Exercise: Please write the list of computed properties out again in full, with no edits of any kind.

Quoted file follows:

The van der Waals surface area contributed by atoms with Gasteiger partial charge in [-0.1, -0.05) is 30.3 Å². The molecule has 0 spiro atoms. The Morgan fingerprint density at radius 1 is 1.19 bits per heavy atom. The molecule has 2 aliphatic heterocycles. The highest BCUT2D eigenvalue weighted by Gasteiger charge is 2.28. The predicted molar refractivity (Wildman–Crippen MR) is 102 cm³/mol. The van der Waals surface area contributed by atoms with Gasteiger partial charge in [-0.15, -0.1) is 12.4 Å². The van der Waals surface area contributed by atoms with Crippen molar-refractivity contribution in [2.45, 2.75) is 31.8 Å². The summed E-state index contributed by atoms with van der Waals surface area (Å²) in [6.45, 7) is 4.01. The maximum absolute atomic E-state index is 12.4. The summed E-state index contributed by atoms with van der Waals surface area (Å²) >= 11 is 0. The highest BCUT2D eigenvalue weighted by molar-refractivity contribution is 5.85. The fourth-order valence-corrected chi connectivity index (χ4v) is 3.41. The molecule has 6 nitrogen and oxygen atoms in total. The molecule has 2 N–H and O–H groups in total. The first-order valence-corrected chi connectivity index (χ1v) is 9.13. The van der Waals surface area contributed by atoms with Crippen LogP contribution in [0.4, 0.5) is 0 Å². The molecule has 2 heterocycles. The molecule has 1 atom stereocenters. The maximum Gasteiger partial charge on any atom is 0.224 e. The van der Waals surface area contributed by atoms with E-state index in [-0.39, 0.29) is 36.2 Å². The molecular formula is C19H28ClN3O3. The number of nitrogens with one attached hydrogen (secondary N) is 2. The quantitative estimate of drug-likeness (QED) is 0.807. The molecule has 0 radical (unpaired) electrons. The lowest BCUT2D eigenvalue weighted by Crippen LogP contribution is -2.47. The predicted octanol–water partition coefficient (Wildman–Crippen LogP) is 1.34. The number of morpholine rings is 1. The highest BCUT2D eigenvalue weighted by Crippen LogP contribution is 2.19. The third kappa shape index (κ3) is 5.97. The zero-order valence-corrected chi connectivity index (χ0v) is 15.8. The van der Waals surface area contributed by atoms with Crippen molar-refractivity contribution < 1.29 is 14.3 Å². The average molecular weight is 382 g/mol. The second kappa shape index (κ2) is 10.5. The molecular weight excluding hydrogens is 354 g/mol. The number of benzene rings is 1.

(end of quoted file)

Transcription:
The van der Waals surface area contributed by atoms with Gasteiger partial charge in [-0.1, -0.05) is 30.3 Å². The molecule has 0 spiro atoms. The Morgan fingerprint density at radius 1 is 1.19 bits per heavy atom. The molecule has 2 aliphatic heterocycles. The highest BCUT2D eigenvalue weighted by Gasteiger charge is 2.28. The predicted molar refractivity (Wildman–Crippen MR) is 102 cm³/mol. The van der Waals surface area contributed by atoms with Gasteiger partial charge in [-0.15, -0.1) is 12.4 Å². The van der Waals surface area contributed by atoms with Crippen molar-refractivity contribution in [2.45, 2.75) is 31.8 Å². The summed E-state index contributed by atoms with van der Waals surface area (Å²) in [6.45, 7) is 4.01. The maximum absolute atomic E-state index is 12.4. The summed E-state index contributed by atoms with van der Waals surface area (Å²) >= 11 is 0. The highest BCUT2D eigenvalue weighted by molar-refractivity contribution is 5.85. The fourth-order valence-corrected chi connectivity index (χ4v) is 3.41. The molecule has 6 nitrogen and oxygen atoms in total. The molecule has 2 N–H and O–H groups in total. The first-order valence-corrected chi connectivity index (χ1v) is 9.13. The van der Waals surface area contributed by atoms with Crippen LogP contribution in [0.4, 0.5) is 0 Å². The molecule has 2 heterocycles. The molecule has 1 atom stereocenters. The maximum Gasteiger partial charge on any atom is 0.224 e. The van der Waals surface area contributed by atoms with E-state index in [-0.39, 0.29) is 36.2 Å². The molecular formula is C19H28ClN3O3. The number of nitrogens with one attached hydrogen (secondary N) is 2. The quantitative estimate of drug-likeness (QED) is 0.807. The molecule has 0 radical (unpaired) electrons. The lowest BCUT2D eigenvalue weighted by Crippen LogP contribution is -2.47. The predicted octanol–water partition coefficient (Wildman–Crippen LogP) is 1.34. The number of morpholine rings is 1. The highest BCUT2D eigenvalue weighted by Crippen LogP contribution is 2.19. The third kappa shape index (κ3) is 5.97. The zero-order valence-corrected chi connectivity index (χ0v) is 15.8. The van der Waals surface area contributed by atoms with Crippen molar-refractivity contribution < 1.29 is 14.3 Å². The average molecular weight is 382 g/mol. The second kappa shape index (κ2) is 10.5. The molecular weight excluding hydrogens is 354 g/mol. The number of benzene rings is 1.